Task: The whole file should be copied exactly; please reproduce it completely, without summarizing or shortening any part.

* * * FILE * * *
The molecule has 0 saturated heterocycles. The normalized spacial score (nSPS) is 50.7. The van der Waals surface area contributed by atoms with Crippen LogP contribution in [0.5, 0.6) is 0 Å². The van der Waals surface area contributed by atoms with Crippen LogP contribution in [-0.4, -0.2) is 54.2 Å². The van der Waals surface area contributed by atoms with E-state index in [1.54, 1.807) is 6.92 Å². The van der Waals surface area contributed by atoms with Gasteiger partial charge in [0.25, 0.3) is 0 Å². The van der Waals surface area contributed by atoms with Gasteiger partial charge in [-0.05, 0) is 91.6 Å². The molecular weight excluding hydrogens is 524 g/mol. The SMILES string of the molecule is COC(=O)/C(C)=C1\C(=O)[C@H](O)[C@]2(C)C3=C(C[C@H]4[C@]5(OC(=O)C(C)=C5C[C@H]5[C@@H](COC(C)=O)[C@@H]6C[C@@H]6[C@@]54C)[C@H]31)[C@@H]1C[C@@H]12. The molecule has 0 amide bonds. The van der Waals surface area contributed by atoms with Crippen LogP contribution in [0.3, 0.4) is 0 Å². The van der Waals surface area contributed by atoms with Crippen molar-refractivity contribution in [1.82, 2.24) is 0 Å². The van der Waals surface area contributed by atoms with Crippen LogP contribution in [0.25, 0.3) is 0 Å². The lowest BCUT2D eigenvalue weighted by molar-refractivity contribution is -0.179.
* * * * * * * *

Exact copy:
The molecule has 0 saturated heterocycles. The normalized spacial score (nSPS) is 50.7. The van der Waals surface area contributed by atoms with Crippen LogP contribution in [0.5, 0.6) is 0 Å². The van der Waals surface area contributed by atoms with Crippen LogP contribution in [-0.4, -0.2) is 54.2 Å². The van der Waals surface area contributed by atoms with E-state index in [1.54, 1.807) is 6.92 Å². The van der Waals surface area contributed by atoms with Gasteiger partial charge in [0.25, 0.3) is 0 Å². The van der Waals surface area contributed by atoms with Gasteiger partial charge in [-0.05, 0) is 91.6 Å². The molecular weight excluding hydrogens is 524 g/mol. The SMILES string of the molecule is COC(=O)/C(C)=C1\C(=O)[C@H](O)[C@]2(C)C3=C(C[C@H]4[C@]5(OC(=O)C(C)=C5C[C@H]5[C@@H](COC(C)=O)[C@@H]6C[C@@H]6[C@@]54C)[C@H]31)[C@@H]1C[C@@H]12. The molecule has 0 amide bonds. The van der Waals surface area contributed by atoms with Crippen LogP contribution in [0.3, 0.4) is 0 Å². The van der Waals surface area contributed by atoms with Crippen molar-refractivity contribution in [1.82, 2.24) is 0 Å². The van der Waals surface area contributed by atoms with Crippen LogP contribution in [0.25, 0.3) is 0 Å². The lowest BCUT2D eigenvalue weighted by molar-refractivity contribution is -0.179.